Candid Street Photography
I’ve never really tackled any candid street photography before, but an opportunity arose recently so I took a crack at it.
There is a major redevelopment underway in the heart of my hometown Invercargill.
When I say major that’s exactly what I mean. A complete city block has been razed – not raised! And reconstruction has literally started from the ground up.
A few days ago the construction site was opened up to allow the public to wander through and assess progress for themselves. In conjunction with this, a family-fun-day-outing had been organised for an adjacent street. There were coffee carts, food stalls, street, chess, hoopla games, and much more to keep kids and parents amused.
The event was well attended and the street was still buzzing when I arrived shortly after lunch time. In fact I found the street activities far more entertaining and interesting than the construction site walk through, so I took the opportunity to try a bit of candid street photography.
I recall reading somewhere recently that when we scan a photograph our view is automatically drawn to faces and any text in the image before we scan the whole picture.
In the photo above I was conscious of the young man staring away to my right, and wondered what it was he was looking at. After I had taken the shot I looked around and saw nothing out of the ordinary that might have caught his attention.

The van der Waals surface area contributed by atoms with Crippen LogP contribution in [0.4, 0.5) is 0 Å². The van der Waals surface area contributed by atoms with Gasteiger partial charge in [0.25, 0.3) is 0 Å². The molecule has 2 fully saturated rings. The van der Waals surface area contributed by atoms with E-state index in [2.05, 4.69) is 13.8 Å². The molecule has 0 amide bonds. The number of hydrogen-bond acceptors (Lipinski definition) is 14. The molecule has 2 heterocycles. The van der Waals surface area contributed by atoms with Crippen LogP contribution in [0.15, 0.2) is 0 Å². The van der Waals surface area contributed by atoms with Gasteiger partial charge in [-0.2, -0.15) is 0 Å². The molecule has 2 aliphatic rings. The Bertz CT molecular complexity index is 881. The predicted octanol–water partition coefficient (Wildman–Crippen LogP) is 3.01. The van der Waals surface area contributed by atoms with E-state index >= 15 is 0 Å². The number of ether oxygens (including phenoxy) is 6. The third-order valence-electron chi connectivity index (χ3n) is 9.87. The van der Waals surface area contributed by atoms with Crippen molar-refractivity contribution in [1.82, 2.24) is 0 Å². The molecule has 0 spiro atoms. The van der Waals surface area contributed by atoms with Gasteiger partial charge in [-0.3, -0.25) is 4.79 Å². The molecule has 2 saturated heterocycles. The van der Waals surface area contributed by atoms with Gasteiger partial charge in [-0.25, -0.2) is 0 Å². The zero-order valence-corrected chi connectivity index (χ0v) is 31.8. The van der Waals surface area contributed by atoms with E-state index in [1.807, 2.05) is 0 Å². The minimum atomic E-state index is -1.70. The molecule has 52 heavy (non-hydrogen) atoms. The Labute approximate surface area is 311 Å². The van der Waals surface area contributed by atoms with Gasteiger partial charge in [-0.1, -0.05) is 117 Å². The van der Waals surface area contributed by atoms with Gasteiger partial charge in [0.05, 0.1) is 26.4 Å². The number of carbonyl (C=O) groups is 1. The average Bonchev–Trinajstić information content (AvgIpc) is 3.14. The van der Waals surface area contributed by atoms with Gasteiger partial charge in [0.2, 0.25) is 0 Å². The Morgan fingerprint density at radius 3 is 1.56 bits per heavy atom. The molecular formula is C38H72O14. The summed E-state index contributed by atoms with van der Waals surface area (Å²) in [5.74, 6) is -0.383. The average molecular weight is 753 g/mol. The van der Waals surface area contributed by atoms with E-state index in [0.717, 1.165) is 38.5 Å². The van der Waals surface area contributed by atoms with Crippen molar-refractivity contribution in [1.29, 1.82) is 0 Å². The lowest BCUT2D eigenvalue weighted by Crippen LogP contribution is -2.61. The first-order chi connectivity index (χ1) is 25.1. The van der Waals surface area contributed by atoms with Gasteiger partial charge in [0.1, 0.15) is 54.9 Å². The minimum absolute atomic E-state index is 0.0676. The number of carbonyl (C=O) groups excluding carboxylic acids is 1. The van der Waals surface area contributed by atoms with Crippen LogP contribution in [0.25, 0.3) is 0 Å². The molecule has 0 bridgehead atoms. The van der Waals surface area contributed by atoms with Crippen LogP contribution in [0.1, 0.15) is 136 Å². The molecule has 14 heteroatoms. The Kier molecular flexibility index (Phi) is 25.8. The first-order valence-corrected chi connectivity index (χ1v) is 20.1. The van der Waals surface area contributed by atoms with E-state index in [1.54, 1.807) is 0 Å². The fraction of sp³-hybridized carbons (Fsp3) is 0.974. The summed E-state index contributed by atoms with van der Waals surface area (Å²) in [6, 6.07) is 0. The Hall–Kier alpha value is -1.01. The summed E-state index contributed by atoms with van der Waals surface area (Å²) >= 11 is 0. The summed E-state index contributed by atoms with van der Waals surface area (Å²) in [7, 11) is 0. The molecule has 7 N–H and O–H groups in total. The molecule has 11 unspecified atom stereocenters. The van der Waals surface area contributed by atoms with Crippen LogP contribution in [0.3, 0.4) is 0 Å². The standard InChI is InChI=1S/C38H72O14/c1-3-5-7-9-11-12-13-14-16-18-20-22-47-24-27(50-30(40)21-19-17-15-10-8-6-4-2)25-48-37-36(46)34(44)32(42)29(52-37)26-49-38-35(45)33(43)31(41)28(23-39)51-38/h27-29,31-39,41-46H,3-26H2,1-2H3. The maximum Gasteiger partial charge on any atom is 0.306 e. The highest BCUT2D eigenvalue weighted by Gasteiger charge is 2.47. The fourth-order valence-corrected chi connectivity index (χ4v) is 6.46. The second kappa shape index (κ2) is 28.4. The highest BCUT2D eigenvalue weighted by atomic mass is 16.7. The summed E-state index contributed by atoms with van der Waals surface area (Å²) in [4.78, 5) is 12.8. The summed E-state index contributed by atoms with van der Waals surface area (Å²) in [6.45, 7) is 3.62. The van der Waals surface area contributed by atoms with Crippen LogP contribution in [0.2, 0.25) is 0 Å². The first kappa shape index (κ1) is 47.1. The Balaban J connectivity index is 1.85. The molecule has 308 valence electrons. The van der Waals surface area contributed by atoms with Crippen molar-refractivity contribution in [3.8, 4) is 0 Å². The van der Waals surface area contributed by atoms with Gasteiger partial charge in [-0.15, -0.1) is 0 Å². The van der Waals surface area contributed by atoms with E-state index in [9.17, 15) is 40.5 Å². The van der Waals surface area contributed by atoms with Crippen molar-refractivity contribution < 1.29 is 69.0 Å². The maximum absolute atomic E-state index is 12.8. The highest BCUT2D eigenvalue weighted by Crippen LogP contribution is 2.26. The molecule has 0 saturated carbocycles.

This picture of a young lady making waffles – or maybe she is making an ice cream – is another example of a face in a photo drawing your view to it. I took several versions of this shot and the one that stood out for me is this one where she has just turned around to serve another customer.
I just stopped to watch and wonder where he would move his knight to – and was suddenly struck by the fact that the white line painted on the road lines up directly with the boy and his knight.
What is the guitar player looking at I asked myself when I shot this.
Little girls love makeup and nail polish.
And here a few shots from the construction site itself.
The lesson I learnt from my day’s outing?
When you do a 2-second reset on your camera and set it to Aperture Priority – check the default settings! For example the 2-second reset set the image quality to Normal, and the focus mode to AF-S – and neither seems to work particularly well.